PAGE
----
When I got my latest bike early last year, it was 11-speed 52/36 with 11-28 in the rear. I really feel like this is the sweetest spot for recreational riders. 36-28 allowed me to get up the steepest stuff with relative ease. Plenty of top end speed that I rarely use anyway on the big ring and 11 or 12. Everything in between shifted very smooth.

Yet as perfect as the setup was for me, an opportunity came along to get a set of DA9000 standard rings for a great price and I nabbed them. Recently during an overall upgrade of the bike I put them on so that I now have 11-speed 53/39 with 11-28 in the rear. So far on a couple Diablo junction climbs I haven't missed the 36 too much but I also haven't had the time to do any real riding because of new baby in the family. I'm hoping to get to Diablo summit, Mt Ham, Sierra/Felter/Calaveras, Morgan Territory, Palomares, Pinehurst loops, 3 Bears, and a few other fun roads around here before the summer is over. I know my legs will be able to handle it, but honestly I feel stupid that I'm on the 53/39 for no good reason when I have the 52/36 option available as well.

Seriously though, assuming the 11-28 in the rear is not going to changed, what are the technical reasons to have the 53/39 vs the 52/36? At my level of riding it's not about any sort of racing need or advantage. Does the less teeth difference between big and little ring lead to more or less usable gears / redundancy / shifting smoothness?

I was rarely in 36-28 except for bailout mode, and 39-28 is actually smaller than 36-25. But I still heavily debate switching back in my mind.

P.S. Funny how some of us let it be this pride thing while there are pros riding 50/34 with 11-32 in Grand Tours...
 

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So, from 1990 to the 21st century, a "low" gear has gone from:
42/23 to 34/32, an enormous difference.
Interesting. I just used Sheldon Brown's gear inches calculator, and put in 700 x 23 as the wheel size and 172.5 as the crank length.

Your 42/23 works out to 48 gear inches.

Your 34/32 works out to 27.9 gear inches.

That is a pretty enormous difference.

Sheldon Brown's Bicycle Gear Calculator
 

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Just because a bike might have a 34/32 combo, doesn't mean you have to use it. If your ego tells you to climb steep hills in your 50/11, by all means, go for it.
 

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There was a time when you only had one gear (two, actually, but you had to stop, take the wheel off and flip it around).

I used to frequent an LBS, run by an old guy, this was in Haverstraw on 9W, near Samsondale plaza. Every time I brought in my bike, he would go over it before taking it in the shop (it was a crowded shop so a lot of "consulting" got done in the parking lot). He would run through the gears, and he'd start counting rotations of the wheel vs the crank. He'd finally find a gear he liked (I think it was 42 x 15 or 16) and say to me "leave it in this gear, it is perfect for riding around here, you don't need any of these other gears". He'd been a racer, I have no idea how long ago - he was pretty old. Long gone now, of course. I wasn't very serious about riding back then, so I didn't really understand what he was talking about.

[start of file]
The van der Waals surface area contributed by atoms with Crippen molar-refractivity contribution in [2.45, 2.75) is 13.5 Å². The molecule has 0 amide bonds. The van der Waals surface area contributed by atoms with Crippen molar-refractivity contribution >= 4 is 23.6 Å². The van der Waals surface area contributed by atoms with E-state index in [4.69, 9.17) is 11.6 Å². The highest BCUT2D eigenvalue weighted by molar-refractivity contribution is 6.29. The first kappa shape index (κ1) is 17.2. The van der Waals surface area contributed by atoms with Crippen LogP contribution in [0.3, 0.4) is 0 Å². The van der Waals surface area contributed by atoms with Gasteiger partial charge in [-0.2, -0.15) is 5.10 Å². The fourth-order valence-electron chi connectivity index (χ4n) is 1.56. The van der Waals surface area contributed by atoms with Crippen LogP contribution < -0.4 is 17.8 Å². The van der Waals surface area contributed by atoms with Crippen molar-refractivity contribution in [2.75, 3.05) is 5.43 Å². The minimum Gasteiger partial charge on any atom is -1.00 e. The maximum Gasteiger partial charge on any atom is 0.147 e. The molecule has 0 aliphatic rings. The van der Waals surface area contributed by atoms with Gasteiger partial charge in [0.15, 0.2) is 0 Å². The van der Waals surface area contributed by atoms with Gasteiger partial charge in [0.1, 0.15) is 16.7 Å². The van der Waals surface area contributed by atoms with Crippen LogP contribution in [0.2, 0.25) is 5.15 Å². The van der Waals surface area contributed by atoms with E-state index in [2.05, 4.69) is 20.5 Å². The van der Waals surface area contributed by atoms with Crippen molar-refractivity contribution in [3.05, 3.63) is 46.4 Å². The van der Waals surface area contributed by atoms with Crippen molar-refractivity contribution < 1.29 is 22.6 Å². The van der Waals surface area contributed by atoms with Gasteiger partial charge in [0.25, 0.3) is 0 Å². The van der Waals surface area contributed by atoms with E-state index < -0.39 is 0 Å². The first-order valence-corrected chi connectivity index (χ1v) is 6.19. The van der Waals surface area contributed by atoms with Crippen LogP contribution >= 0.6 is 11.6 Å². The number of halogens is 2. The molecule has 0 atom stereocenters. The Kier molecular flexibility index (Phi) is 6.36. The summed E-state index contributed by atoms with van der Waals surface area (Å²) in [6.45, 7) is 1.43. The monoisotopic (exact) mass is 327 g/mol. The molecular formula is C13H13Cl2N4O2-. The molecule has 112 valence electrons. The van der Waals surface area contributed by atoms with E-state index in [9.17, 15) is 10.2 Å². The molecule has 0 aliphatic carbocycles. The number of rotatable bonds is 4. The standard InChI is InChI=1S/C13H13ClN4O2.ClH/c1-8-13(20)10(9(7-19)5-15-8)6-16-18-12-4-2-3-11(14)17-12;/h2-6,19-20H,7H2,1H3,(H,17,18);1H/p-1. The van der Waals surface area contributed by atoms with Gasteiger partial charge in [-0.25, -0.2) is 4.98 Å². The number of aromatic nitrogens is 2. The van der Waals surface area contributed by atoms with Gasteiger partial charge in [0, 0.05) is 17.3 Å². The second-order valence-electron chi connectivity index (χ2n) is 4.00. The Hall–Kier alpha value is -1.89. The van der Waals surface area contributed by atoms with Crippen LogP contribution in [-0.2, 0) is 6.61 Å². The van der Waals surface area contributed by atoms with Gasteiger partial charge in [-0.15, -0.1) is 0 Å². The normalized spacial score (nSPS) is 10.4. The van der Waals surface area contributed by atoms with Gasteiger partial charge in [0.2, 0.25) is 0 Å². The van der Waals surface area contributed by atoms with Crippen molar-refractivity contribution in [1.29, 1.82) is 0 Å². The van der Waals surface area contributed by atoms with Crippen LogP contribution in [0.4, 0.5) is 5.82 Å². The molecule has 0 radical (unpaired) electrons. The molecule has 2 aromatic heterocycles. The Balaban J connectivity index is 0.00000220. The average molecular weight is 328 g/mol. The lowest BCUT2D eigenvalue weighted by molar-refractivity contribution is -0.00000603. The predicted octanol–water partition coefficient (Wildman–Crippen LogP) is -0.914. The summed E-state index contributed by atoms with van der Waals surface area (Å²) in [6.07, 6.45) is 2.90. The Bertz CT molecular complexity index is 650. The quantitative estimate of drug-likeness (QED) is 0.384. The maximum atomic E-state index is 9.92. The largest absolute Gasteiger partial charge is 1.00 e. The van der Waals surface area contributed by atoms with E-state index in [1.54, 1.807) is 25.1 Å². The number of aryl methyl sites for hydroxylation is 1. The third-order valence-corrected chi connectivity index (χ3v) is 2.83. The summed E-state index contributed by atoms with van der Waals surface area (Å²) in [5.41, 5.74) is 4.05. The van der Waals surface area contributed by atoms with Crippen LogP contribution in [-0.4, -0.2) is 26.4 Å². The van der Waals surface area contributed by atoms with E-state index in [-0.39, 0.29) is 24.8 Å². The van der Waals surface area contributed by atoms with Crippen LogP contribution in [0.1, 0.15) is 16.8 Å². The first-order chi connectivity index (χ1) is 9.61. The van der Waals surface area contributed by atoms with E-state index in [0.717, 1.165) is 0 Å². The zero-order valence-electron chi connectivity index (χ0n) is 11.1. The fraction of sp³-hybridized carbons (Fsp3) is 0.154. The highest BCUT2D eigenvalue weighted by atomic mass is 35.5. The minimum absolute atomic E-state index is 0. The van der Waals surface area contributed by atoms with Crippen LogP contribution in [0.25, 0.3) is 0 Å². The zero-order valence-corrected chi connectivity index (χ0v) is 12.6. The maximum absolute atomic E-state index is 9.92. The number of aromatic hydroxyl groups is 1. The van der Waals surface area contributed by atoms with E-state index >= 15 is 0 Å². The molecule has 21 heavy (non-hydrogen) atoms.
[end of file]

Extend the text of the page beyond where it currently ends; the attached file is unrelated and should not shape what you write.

It's hilly around here, though no mountains. It's not hard to find climbs with pitches of 20%+, though they only last a couple hundred yards max. Most of the "steep" climbs are in the 7 - 10% range. Nothing like the OP is talking about, but still it is humbling to think of cyclists in the '30's riding around here in a 70 inch gear. I suppose there are some SS riders that still do that, I see some SS or FG riders coming across the GWB on the weekends sometimes.



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Can we have some data:
1. w/kg
2. cadence (for grade and gear selection)
I guess the cadence for all these strong people isn't 90-100 on those climbs, right?
 

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I'm surprised the Clown Prince of climbing in big gears hasn't showed up yet.

Anyway, here's an anecdote for you: This past weekend as part of a longer ride a small group of us climbed what some claim is the steepest paved mile in the US. Me and another guy, who's pencil thin and probably couldn't leg press a feather, ride up together and get to the top first. Me, who's kind of stocky and muscular, grinding away in 34 x 28 and him spinning pretty good using 34 x pie plate.

Is it because he's too wimpy to use a bigger gear like me? Or is it because I lack the ability to get any power out of spinning super small gears? Well he could do that climb all day and I was spend and he beats me by A LOT on Mt. Washington so take a guess as to who's the more powerful, efficient and successful at racing cyclist. Hint: It's not me. When they start giving time bonuses for pushing big gears I'll be pretty good but until then I'd gladly trade that ability for the ability to get good power from spinning 'wimpy' gears.
 

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I used to frequent an LBS, run by an old guy, this was in Haverstraw on 9W, near Samsondale plaza. Every time I brought in my bike, he would go over it before taking it in the shop (it was a crowded shop so a lot of "consulting" got done in the parking lot). He would run through the gears, and he'd start counting rotations of the wheel vs the crank. He'd finally find a gear he liked (I think it was 42 x 15 or 16) and say to me "leave it in this gear, it is perfect for riding around here, you don't need any of these other gears". He'd been a racer, I have no idea how long ago - he was pretty old. Long gone now, of course. I wasn't very serious about riding back then, so I didn't really understand what he was talking about.